Find new hobbies and your "youth" through learning. Columnist Jane Brooks looks longingly at the choice and diversity her kids enjoy:
Next time around, let me come back as one of today's kids. Not that I'm complaining about my life, it's fine, thank you. But, given a choice, I'd return as one of my kids, with the multitude of heady opportunities they've come to expect.
|Advice on Finding New Experiences?|
|*Organize an ethnic cooking club. Cooking Light magazine hosts a bulletin board for readers wanting to form supper clubs.|
|*Check out local adult education courses in art, photography, etc.|
|*Try Dancing. In almost every part of the country, you can find classes in zydeco, swing, country, ballroom or salsa.|
|*Sign up for a volunteer work/travel program.|
|*Bond and Travel with Dad.|
|*Learn to live as the French do. Take part in a culinary program in France or Italy.|
|Nostalgia Vacation Dreams|
Take summer jobs, for instance. Still in college, my son spent a summer living across the country in southern California working as a programmer for Disney. For that, he was paid enough to live in a Melrose Place clone and drive a full-sized rental car. A West Coast friend's son of the same age spent his summer working on Wall Street.
My most exotic college summer job was a brief stint as a Howard Johnson's waitress, hairnet and all, on picturesque Cape Cod. It only lasted a couple of weeks because my friends weren't able to find jobs and without my girlfriend's car, I had no way to get to work.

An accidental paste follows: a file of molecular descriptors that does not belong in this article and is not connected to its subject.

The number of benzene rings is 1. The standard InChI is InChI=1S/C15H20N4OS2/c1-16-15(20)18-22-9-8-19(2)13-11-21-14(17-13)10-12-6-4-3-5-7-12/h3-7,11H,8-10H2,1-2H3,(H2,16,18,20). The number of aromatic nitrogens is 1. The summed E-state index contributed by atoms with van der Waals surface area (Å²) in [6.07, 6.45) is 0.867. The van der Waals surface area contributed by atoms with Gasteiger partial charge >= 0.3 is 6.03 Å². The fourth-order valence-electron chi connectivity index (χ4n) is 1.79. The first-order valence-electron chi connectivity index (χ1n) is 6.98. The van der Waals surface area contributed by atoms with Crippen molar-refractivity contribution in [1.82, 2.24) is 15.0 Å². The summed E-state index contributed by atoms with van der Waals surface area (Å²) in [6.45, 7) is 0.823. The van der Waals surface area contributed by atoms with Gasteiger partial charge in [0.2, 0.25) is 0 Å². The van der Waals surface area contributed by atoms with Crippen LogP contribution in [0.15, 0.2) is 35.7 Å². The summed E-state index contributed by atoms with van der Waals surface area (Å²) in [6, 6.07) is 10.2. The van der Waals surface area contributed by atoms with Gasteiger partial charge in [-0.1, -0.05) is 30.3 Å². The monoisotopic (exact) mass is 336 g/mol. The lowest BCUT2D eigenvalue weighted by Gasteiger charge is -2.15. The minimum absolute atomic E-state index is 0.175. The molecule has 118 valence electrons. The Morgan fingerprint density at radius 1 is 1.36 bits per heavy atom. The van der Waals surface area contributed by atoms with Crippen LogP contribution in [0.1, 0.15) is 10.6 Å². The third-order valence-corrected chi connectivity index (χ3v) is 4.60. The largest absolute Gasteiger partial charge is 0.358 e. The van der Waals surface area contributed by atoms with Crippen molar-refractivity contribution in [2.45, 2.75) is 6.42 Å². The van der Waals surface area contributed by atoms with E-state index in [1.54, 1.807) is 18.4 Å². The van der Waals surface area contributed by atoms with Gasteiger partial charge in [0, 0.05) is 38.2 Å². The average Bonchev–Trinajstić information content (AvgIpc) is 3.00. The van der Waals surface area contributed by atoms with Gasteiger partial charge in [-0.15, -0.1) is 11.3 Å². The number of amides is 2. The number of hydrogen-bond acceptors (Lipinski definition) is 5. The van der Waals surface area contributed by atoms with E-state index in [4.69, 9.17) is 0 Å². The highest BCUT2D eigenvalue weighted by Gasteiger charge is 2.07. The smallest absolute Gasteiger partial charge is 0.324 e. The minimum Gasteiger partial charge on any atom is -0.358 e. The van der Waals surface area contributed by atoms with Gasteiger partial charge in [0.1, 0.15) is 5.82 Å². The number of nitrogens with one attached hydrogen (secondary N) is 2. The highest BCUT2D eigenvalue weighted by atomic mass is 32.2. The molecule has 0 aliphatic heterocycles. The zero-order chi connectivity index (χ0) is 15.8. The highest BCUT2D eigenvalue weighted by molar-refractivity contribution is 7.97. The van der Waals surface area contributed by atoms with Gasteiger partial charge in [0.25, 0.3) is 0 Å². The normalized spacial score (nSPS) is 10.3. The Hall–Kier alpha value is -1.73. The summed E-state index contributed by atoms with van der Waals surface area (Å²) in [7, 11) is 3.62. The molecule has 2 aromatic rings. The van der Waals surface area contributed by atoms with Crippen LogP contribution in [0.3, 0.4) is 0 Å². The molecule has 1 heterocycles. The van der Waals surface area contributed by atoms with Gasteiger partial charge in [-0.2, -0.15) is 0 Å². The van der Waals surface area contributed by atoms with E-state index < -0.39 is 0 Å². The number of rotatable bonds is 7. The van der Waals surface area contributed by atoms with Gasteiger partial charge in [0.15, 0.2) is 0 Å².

And consider vacations. When my kids were young and I had an office job, the biggest challenge was to find a babysitter during school holidays. Nowadays the neighborhood teens are skiing in Vail, sailing in the Caribbean, or visiting chums whose parents had been transferred to other parts of the country.
To be sure, many of these kids were privileged. But even the kids from far lesser means spent holidays with their youth groups, building houses in rural Mexican villages or singing in choirs that traveled to Austria or Belgium.
My high school choir performed at the Senior Center's annual Christmas party, where we were thrilled with donuts and cider afterward. And if a friend's family relocated, it was only a couple of miles from the city to the suburbs.
Today, kids dance to world beat music and feast on international fare, ordering Ethiopian or macrobiotic take-out like we ordered pizza. When I was in my 20s, I introduced a southern friend to a Jewish deli and chuckled when she ordered "a bagel and a lock." In turn, she delighted in serving me my first mint julep and grasshopper pie. That was our idea of cultural diversity.
I envy the smorgasbord of life that these kids experience. Next time around, please seat me at the same table so I can savor the many choices while my taste buds are still intact. That's not too much to ask, is it?